Sir Doug digs deep to support University's new community buildings
Midlands entrepreneur and former Aston Villa FC Chairman Sir Doug Ellis has donated more than £1 million to help fund two key building developments at the University of Birmingham that will have a life-changing impact on the city.
In donations that total more than £1.1 million, Sir Doug is supporting the University of Birmingham School and the Institute of Translational Medicine.
Opening in September 2015, the comprehensive, co-educational University of Birmingham School will aim to transform pupils’ lives through providing world-class facilities, excellent teaching and close links with the University. It will take pupils from five areas of the city to ensure it reflects the social, cultural and ethnic diversity of Birmingham.
Sir Doug said he was very impressed by the school, particularly its plans to offer students from different social and cultural backgrounds an excellent education.
‘I’ve always been keen to support children’s causes and the provision of high quality education to those who would otherwise be denied the opportunity is something very close to my heart,’ he added.
University of Birmingham School Principal Mike Roden said he was told about Sir Doug’s gift on Christmas Day, and the news made an excellent Christmas present.
‘We’re incredibly grateful for this generous gift. We’re trying to create an excellent facility that everyone in Birmingham can be proud of, so it’s fantastic that such a senior figure in the local community has recognised the school’s worth and chosen to support the project,’ he added.
Sir Doug is also contributing generously to the Institute of Translational Medicine (ITM), a new building project that will aim to cure disease and saves lives through pioneering science.
The ITM will help progress the very latest scientific research findings from the University into enhanced treatments for patients across a range of major health issues including cancer and liver disease.
Building on Birmingham’s excellent track record in clinical research, the ITM will increase the city’s capacity to deliver potentially life-saving trials by bringing patients, clinicians and researchers together under one roof. This will drastically speed up the time it takes to develop new treatments for patients and will also make it easier for companies to work closely with clinicians and academics, bringing additional investment into Birmingham.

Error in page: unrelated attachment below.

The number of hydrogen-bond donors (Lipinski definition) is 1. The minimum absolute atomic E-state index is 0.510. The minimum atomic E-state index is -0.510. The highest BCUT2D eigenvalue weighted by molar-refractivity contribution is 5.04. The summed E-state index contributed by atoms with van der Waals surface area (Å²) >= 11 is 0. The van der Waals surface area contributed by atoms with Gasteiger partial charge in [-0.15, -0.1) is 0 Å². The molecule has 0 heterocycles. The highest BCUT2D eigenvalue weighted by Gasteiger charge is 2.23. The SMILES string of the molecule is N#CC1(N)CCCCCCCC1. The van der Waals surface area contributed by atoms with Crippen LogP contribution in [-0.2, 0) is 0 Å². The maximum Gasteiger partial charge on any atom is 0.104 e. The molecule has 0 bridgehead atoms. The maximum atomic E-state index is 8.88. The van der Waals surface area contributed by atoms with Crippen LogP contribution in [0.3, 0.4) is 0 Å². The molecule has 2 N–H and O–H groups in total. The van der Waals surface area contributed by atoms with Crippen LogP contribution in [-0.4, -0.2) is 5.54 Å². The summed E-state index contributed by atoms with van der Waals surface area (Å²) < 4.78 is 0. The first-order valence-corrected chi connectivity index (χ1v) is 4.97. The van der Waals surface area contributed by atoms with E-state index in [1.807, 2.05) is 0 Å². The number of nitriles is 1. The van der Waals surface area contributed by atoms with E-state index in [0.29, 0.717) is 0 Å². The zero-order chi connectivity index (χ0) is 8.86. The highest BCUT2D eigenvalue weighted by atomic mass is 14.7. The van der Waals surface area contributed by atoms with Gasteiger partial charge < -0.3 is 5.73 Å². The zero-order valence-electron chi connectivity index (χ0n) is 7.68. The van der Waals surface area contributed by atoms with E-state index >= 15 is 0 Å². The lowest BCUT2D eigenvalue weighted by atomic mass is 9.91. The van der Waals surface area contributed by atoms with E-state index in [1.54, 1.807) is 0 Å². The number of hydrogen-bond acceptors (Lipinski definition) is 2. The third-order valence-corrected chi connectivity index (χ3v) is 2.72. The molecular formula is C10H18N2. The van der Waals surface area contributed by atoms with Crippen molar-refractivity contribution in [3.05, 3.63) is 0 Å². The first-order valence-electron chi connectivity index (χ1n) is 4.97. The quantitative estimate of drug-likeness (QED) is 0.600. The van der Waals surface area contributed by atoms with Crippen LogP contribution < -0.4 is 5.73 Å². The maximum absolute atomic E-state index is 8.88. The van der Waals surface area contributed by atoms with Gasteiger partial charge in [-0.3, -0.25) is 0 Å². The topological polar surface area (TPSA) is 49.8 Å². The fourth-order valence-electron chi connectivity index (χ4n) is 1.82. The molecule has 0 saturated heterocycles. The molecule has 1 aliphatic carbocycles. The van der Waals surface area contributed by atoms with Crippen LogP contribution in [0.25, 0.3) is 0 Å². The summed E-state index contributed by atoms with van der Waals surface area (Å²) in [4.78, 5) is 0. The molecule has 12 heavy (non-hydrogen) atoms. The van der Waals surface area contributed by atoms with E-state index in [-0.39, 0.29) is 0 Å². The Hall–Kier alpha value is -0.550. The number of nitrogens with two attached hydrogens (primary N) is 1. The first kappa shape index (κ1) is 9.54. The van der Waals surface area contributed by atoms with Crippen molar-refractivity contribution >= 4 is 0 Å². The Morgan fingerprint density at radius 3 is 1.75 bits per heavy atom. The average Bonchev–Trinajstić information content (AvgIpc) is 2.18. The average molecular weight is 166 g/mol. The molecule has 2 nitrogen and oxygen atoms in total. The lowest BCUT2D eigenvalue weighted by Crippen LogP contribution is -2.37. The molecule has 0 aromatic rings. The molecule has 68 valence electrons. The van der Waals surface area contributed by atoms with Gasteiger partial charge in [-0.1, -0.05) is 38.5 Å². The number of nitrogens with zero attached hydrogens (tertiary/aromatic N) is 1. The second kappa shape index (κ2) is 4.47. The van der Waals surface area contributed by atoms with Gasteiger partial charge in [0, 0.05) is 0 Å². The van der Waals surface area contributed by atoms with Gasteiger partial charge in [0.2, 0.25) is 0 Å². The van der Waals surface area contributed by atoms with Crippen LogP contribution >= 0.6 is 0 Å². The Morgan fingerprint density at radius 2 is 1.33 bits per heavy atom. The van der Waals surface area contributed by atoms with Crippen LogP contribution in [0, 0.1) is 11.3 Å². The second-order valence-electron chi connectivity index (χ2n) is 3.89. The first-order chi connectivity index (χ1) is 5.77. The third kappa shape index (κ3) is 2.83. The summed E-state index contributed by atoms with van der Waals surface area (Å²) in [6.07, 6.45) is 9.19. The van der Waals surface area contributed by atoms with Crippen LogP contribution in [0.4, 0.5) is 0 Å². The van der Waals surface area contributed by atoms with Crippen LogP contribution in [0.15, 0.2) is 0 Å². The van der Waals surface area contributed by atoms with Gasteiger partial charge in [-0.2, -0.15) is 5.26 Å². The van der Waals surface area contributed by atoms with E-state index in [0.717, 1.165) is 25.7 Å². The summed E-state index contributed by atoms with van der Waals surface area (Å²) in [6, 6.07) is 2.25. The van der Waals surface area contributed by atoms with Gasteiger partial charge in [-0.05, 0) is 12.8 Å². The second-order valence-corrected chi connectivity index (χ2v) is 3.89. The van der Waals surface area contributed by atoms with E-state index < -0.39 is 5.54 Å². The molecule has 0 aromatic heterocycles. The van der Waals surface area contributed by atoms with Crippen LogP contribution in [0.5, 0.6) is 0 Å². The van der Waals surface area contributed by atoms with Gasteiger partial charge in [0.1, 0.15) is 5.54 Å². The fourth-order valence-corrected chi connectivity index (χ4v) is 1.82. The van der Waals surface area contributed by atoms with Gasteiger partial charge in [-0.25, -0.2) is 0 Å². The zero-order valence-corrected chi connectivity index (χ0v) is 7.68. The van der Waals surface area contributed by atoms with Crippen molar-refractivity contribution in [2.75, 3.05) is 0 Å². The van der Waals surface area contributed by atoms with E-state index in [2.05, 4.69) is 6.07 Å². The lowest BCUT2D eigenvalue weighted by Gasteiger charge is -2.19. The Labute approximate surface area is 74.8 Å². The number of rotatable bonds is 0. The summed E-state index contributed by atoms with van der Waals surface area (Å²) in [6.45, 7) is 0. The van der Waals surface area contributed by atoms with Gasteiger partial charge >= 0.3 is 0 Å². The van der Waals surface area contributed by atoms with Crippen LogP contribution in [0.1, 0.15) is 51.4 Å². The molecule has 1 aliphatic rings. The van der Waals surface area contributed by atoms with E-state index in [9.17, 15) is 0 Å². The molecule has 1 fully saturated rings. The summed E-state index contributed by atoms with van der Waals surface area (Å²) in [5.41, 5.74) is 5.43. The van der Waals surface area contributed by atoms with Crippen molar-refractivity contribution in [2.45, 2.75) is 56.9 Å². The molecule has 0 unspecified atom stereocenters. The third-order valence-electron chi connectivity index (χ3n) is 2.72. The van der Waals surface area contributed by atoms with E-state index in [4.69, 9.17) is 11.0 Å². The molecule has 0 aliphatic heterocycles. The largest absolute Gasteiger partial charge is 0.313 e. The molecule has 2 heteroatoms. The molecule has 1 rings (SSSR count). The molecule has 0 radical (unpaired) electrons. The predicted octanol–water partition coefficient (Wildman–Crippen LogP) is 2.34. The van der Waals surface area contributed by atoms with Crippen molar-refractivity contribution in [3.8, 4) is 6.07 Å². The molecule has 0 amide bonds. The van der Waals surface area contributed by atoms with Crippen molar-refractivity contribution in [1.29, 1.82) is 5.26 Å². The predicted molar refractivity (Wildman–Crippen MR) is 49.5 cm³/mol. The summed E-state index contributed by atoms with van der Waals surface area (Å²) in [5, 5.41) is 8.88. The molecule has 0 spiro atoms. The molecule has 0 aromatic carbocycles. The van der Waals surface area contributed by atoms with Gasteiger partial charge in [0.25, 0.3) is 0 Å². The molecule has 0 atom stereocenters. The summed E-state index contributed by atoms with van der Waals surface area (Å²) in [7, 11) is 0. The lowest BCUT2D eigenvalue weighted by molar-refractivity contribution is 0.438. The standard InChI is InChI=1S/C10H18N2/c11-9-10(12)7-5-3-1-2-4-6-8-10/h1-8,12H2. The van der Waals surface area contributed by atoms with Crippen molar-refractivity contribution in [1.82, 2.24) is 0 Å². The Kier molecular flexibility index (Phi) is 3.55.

‘As a cancer survivor myself, I felt compelled to support this exciting new approach that will touch the lives of so many patients, both locally and nationally,’ Sir Doug said.
Based within the former Queen Elizabeth Hospital in Edgbaston, the ITM will include clinical research facilities, consulting rooms, a Centre for Rare Diseases, laboratories, offices and meeting rooms. The lecture theatre in the former QE board room will be named after Sir Doug in recognition of his gift.
Dr Tom Clutton-Brock, Interim Director of the ITM, said: ‘Sir Doug is exceptionally generous and his donation will make a substantial impact on a new world-class medical facility that will build on the city’s existing clinical trials excellence.’
Sir Doug is keen for others to support these initiatives too: ‘I encourage anyone who wants to join me in making a real difference to the lives of young people and those suffering from serious illness in this city to talk to the fundraising team at the University on 0121 4148894,’ he said.
Notes to editors
• Sir Doug’s previous generous donations to the University include £415,000, which supported the Ground Floor Barnes Library refurbishment and Sir Doug Ellis Learning Hub in the Medical School.
• The ITM is being delivered by Birmingham Health Partners (BHP), a collaboration which brings together the clinical, scientific and academic excellence of University Hospitals Birmingham NHS Foundation Trust, the University of Birmingham, and Birmingham Children’s Hospital NHS Foundation Trust.